If you’re a Christian already, there are many things that knowing factual, historical evidence for Christ can do for your faith. For me, it is helping to merge the world I live in and my relationship with God. Sometimes they feel separate, but finally I’ve seen Jesus picked up out of the cartoon bible-land of my childhood, and placed into the realm of secular research. Reading a book like this has not only supplemented my faith, it has built onto the foundation.

If you’re not a believer, but have any interest in religion, the existence of a God, or the person of Jesus Christ, this is an interesting book that was extremely non-objective (I thought) and thorough in its research. Since Lee Strobel starts his investigation as an atheist, he goes in trying to disprove that Jesus is God. Spoiler alert: he does end up deciding it’s extremely plausible and necessary to follow Christ. But he encourages you to found your own opinion as you read, and decide on your own verdict. I’d recommend this book to anyone.



So yes, I confess I didn’t do my research thoroughly, and although I have been confident in my mostly experiential faith without having filled all the holes, it wasn’t responsible of me to have left any of them in the first place. I say this simply because I know so many non-believers, and seem to get into conversations with them about faith and life on a regular basis. Sometimes I don’t have answers for them. I could have cut out the time to do my own scholarly research, but I didn’t because I didn’t know where to begin. However, I always want to honor 1 Peter 3:15: “But in your hearts revere Christ as Lord. Always be prepared to give an answer to everyone who asks you to give the reason for the hope that you have. But do this with gentleness and respect.”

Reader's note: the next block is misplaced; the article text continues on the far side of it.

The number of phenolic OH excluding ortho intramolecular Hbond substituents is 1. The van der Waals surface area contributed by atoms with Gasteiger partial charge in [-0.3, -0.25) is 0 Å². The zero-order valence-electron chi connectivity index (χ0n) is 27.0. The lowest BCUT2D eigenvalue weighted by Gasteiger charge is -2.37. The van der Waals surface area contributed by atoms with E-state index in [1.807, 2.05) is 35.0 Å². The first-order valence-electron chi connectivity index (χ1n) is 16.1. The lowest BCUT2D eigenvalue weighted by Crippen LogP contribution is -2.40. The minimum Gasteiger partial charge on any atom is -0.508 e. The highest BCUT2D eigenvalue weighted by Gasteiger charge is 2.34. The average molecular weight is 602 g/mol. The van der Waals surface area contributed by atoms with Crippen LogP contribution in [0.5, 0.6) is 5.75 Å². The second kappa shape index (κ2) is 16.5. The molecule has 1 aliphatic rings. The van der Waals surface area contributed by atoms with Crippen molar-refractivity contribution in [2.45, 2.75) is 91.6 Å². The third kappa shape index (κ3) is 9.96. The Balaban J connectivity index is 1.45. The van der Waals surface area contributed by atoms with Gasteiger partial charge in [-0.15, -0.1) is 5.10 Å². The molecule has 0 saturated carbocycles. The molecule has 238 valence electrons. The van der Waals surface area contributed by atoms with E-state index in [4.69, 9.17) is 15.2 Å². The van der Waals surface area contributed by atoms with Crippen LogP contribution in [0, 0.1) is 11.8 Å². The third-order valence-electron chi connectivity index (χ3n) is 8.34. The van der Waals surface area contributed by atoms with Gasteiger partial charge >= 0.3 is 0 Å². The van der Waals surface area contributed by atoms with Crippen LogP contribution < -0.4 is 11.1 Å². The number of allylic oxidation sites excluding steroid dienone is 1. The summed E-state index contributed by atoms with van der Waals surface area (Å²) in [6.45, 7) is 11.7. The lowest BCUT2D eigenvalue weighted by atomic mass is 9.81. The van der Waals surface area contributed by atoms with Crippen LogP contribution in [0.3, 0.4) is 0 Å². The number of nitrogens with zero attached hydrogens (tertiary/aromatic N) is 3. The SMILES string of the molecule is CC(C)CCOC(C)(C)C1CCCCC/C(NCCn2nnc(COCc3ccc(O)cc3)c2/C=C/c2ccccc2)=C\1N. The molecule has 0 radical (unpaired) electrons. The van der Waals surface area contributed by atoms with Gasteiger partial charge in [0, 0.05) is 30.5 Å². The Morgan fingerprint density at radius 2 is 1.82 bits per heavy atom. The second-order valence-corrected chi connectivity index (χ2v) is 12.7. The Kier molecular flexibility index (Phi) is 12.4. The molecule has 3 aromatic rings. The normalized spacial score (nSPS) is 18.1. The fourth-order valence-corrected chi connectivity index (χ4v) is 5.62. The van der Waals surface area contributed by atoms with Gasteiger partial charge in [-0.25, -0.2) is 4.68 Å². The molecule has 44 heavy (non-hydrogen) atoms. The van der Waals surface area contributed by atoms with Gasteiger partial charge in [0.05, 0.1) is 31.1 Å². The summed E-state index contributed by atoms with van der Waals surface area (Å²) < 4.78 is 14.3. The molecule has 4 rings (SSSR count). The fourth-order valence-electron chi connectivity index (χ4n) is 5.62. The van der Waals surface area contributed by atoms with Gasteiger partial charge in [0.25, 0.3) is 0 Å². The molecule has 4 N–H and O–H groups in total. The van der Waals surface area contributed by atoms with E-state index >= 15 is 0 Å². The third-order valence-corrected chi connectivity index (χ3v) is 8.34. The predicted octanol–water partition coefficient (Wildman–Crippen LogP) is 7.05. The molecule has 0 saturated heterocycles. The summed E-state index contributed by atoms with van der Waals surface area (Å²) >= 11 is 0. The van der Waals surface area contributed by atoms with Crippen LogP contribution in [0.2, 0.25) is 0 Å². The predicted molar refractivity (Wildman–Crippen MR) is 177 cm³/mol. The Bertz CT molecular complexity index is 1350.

So as a believer I would challenge other believers to fill those holes if they have them. That doesn’t necessarily mean read The Case for Christ, since there are so many other books with logical evidence for Christ. In fact, Strobel cited a good number of the resources he used. But maybe it means to go to scholarly sources and find out for yourself what critics and scholars say.. just find out what they say in one way or another. I would say that TCFC is a great, digestible place to start learning more of the concrete evidence for our faith. It’s out there to be learned and committed to memory. So we should know it, right?



I’m not saying that I read one condensed book of historical research about Christ and now I have all the answers. There’s still more action that follows, namely, more diggage. The book is pretty clear that when you get into the details of the resurrection and other supernatural elements of Christ, those things aren’t as easy to pin down. But if everything of God was completely digestible and understandable, would He still be God? What’s important is that the foundational evidence for this “case for Christ” is solid. I’m so glad to know that now, in addition to feeling it.